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The Power of Words

One of the greatest challenges of marriage is how you speak to your spouse.
By Dave Boehi


I was out walking in my neighborhood this morning, and for the first five minutes I was lost in thought about a challenge I was facing. Or perhaps it’s more accurate to say that I was in the dumps—wishing I didn’t have to deal with it at all. I felt tense and irritable.

I passed a man who was dragging some trash out to the end of his driveway, and I nodded hello. Then he made a simple comment that changed my day: “Beautiful morning for a walk, isn’t it?"

“Sure is,” I replied automatically. “It’s perfect.”

Then I looked around and thought, This is a beautiful morning. The temperature was a refreshing 65 degrees—not too hot or cold. No wind. It was quiet enough to hear birds chirping everywhere.

My mood totally changed, and I began rejoicing in the day God had given me. I didn’t come up with any solutions to the issue that troubled me, but I felt differently about it.

In fact, I’ve been in a positive mood ever since. And it all started when a complete stranger said something positive.

It reminded me of the power of our words. Using that power for good is one of the most critical challenges of married life.

The Bible often speaks of the power of the “tongue,” and the difficulty of controlling it. Look at James 3:5-10:

So also the tongue is a small part of the body, and yet it boasts of great things. See how great a forest is set aflame by such a small fire! And the tongue is a fire, the very world of iniquity; the tongue is set among our members as that which defiles the entire body, and sets on fire the course of our life, and is set on fire by hell. For every species of beasts and birds, of reptiles and creatures of the sea, is tamed and has been tamed by the human race. But no one can tame the tongue; it is a restless evil and full of deadly poison. With it we bless our Lord and Father, and with it we curse men, who have been made in the likeness of God; from the same mouth come both blessing and cursing. My brethren, these things ought not to be this way.&rdquo

Each day, you and your spouse decide how you will talk to each other. Will you build each other up with your words, or tear each other down? How will you speak to each other in public, and in private? What words will you use as you work through conflict?

In their book, Building Your Mate’s Self-Esteem, Dennis and Barbara Rainey say, “Words are like seeds. Once planted in your mate’s life, your words will bring forth flowers or weeds, health or disease, healing or poison. You carry a great responsibility for their use. As Proverbs 18:21 warns: ‘Death and life are in the power of the tongue.’ Your words have the power to contaminate a positive self-image or to heal the spreading malignancy of a negative one.”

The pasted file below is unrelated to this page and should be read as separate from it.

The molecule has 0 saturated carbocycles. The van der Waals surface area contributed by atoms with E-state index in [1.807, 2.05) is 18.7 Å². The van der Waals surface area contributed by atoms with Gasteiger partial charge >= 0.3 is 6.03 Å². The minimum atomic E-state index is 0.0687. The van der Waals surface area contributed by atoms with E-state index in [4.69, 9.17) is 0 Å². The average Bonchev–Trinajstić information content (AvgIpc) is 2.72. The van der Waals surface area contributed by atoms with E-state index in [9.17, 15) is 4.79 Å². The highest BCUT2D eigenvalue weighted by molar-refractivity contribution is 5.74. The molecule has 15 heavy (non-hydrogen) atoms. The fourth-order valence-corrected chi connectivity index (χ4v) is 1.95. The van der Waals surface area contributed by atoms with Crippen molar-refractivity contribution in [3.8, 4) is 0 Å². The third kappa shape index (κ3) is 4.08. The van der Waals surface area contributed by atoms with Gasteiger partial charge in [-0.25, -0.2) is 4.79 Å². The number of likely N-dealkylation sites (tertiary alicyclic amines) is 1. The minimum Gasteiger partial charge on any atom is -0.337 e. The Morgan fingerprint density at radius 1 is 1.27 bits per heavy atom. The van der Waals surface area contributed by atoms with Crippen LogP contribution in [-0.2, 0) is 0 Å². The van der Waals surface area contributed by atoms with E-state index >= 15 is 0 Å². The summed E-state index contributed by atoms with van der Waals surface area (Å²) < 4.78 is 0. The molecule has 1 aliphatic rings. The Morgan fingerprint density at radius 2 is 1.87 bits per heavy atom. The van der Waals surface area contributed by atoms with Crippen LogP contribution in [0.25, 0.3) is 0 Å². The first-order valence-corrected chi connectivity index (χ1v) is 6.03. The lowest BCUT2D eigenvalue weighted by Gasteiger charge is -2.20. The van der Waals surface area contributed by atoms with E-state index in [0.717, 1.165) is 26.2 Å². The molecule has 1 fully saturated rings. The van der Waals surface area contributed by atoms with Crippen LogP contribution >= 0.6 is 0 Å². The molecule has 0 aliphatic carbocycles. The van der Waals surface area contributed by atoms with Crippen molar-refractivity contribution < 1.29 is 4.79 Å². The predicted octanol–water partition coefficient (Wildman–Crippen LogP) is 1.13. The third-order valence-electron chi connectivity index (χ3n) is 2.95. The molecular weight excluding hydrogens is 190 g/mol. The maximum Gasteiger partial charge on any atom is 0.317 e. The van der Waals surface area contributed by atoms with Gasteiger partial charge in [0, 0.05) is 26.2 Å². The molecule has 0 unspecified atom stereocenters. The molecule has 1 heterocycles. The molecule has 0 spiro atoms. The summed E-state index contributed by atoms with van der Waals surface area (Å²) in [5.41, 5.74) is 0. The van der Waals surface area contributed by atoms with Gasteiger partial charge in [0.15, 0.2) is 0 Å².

The Raineys describe one marriage that was damaged by a husband who failed to understand the power of his words:

We know of one husband, for example, who feels his wife needs to become more organized. She is people-oriented, known for her compassionate spirit, but she is not a natural housekeeper. In addition, she has her hands full taking care of their four children.

The husband writes up lists of tasks for her to complete and calls her several times a day to check on her progress and also to add to her list. If she falls behind, he hits her with a barrage of withering criticism. He often loses his temper when she fails to complete her tasks. Worse, when they visit friends’ homes, he asks, “Why can’t you keep our place as clean as this?”

What do you think has happened to this woman’s self-esteem over a decade of marriage? The person she loves most will not accept her for what she does best. She is loved by her friends, and could have a wonderful ministry helping others in need—if only her husband would set her free. His words of criticism and control have left deep wounds which may take years to heal.

I’ve got a challenge for you. What is something positive and encouraging that you could say to your spouse today? What words can you use to lift his or her spirit? What words of praise can you speak? How can you point each other to the truth of God’s Word and His promises?

If a stranger could lift my spirits with one off-hand comment, think of the power your words could have in your home. 

 

© 2008 by FamilyLife. All rights reserved.

FamilyLife is a donor-supported ministry offering practical and biblical resources and events to help you build a godly marriage and family.



Meet the Author: Dave Boehi

Dave Boehi is a senior editor at FamilyLife. He has written one book (I Still Do), coauthored the Preparing for Marriage workbook, edited dozens of books and Bible studies, and produces the FamilyLife e-newsletter Help & Hope. Dave and his wife, Merry, live in Little Rock, Arkansas, and have two married daughters.

 

 

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